Accessible design: designing for equal useability for people with a diversity of abilities with regard to mobility, facilities, devices and services, and incorporating disability access standards.
Inclusive design: designing products and services for the needs of the widest possible audience, irrespective of age or ability.
User-centred design: placing users’ perspectives and needs at the centre of the design process
Barrier-free design: constructing or retro-fitting infrastructure and vehicles to eliminate barriers and obstacles that would otherwise restrict the range of users and purposes for which the space can be used
Trans-generational design: improving quality of life for people of all ages and abilities, both now and into the future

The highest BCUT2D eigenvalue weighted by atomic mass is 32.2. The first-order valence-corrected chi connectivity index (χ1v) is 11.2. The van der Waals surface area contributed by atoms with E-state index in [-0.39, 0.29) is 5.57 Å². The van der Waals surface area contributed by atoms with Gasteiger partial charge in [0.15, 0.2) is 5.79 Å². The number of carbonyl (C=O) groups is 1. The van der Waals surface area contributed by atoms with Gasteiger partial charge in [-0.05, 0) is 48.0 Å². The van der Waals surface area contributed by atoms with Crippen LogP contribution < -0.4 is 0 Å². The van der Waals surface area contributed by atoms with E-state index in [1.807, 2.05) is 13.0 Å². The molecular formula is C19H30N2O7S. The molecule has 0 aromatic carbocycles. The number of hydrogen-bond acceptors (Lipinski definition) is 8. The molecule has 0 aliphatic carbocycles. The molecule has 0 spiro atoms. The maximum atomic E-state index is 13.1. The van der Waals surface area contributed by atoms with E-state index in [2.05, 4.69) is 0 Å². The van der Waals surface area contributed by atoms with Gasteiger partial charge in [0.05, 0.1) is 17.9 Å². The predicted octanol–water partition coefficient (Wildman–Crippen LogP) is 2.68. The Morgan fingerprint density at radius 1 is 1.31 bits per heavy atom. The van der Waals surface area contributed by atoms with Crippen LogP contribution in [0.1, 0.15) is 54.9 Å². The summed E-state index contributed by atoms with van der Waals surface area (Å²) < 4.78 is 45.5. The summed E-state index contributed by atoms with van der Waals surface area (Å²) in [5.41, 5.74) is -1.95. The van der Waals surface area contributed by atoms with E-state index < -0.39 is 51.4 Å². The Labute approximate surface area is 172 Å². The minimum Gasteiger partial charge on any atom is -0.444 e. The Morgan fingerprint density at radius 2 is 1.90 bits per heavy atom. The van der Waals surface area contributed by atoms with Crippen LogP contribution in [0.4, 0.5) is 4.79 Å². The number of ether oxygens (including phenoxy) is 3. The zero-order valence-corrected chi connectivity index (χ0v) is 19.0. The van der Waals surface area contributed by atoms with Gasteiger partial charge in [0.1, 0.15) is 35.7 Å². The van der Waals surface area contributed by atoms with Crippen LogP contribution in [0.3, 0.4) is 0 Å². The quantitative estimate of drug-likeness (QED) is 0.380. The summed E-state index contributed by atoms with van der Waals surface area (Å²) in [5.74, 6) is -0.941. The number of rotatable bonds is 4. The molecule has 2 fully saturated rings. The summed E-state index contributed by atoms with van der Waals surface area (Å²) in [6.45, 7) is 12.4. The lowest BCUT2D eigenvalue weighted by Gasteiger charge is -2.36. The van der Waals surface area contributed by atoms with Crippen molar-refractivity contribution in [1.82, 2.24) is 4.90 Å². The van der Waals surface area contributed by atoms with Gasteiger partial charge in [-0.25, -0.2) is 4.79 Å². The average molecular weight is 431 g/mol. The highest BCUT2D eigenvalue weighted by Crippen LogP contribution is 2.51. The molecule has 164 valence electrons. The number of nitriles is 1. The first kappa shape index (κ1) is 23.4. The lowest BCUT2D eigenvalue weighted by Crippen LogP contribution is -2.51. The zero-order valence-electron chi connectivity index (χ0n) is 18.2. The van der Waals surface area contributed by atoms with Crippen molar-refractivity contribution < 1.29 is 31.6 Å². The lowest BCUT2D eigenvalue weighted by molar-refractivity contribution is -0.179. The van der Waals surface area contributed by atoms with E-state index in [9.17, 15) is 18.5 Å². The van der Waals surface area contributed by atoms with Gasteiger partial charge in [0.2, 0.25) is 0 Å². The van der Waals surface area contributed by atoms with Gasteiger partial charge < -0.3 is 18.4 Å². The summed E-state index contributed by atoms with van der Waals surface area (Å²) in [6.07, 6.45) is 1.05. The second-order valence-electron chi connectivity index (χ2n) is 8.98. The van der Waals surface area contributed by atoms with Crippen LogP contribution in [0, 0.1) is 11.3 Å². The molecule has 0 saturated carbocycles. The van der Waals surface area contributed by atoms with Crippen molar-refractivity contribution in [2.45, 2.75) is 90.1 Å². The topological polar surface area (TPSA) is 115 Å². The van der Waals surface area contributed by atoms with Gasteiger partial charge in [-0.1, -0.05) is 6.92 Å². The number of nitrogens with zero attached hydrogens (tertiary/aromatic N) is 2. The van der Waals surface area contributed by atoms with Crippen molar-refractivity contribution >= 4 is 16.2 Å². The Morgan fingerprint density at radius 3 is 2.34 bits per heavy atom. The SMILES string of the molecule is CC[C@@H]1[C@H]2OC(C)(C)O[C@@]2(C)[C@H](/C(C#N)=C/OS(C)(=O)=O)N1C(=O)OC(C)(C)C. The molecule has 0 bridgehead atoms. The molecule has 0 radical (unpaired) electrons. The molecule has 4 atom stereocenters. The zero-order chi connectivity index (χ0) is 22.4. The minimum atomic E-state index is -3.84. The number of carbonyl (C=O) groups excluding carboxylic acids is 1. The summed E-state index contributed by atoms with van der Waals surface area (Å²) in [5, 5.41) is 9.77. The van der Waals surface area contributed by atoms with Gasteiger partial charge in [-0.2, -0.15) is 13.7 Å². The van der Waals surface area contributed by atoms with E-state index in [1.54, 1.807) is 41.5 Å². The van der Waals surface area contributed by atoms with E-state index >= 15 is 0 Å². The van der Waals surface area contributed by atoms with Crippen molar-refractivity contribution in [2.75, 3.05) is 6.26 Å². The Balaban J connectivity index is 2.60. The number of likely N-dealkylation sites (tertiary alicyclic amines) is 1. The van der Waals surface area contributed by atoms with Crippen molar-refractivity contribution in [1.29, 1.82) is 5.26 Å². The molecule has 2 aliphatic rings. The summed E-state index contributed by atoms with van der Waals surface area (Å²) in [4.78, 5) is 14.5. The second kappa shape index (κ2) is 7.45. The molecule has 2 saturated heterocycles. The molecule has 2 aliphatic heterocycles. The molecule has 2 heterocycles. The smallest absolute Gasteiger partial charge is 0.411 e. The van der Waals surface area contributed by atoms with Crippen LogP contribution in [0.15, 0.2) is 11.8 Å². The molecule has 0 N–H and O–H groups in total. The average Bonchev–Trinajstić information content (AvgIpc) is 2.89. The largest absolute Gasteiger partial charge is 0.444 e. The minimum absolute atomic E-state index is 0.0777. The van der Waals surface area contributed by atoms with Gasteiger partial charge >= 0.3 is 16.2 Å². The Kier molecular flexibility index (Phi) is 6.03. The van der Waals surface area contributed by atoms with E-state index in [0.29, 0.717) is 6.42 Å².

Assistive technology: engineering that enables people with a range of abilities to complete tasks by enhancing physical, sensory and cognitive abilities

Picture showing the level access from the platform into the train

Audirac’s publication is almost ten years old, but the list adds to the notion that universal design embraces diversity, and should therefore embrace diverse ways of explaining it

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Autonomous vehicles and mental health

Part of the rear of an electric powered car Previous posts have featured autonomous vehicles, and now mental health enters the discussion and research. According to the Journal of Urban Design and Mental Health, the mobility revolution is almost upon us. In just three years it is expected that fully autonomous vehicles will be on the market. So we have to start thinking about the impacts now – the NRMA thinks so too.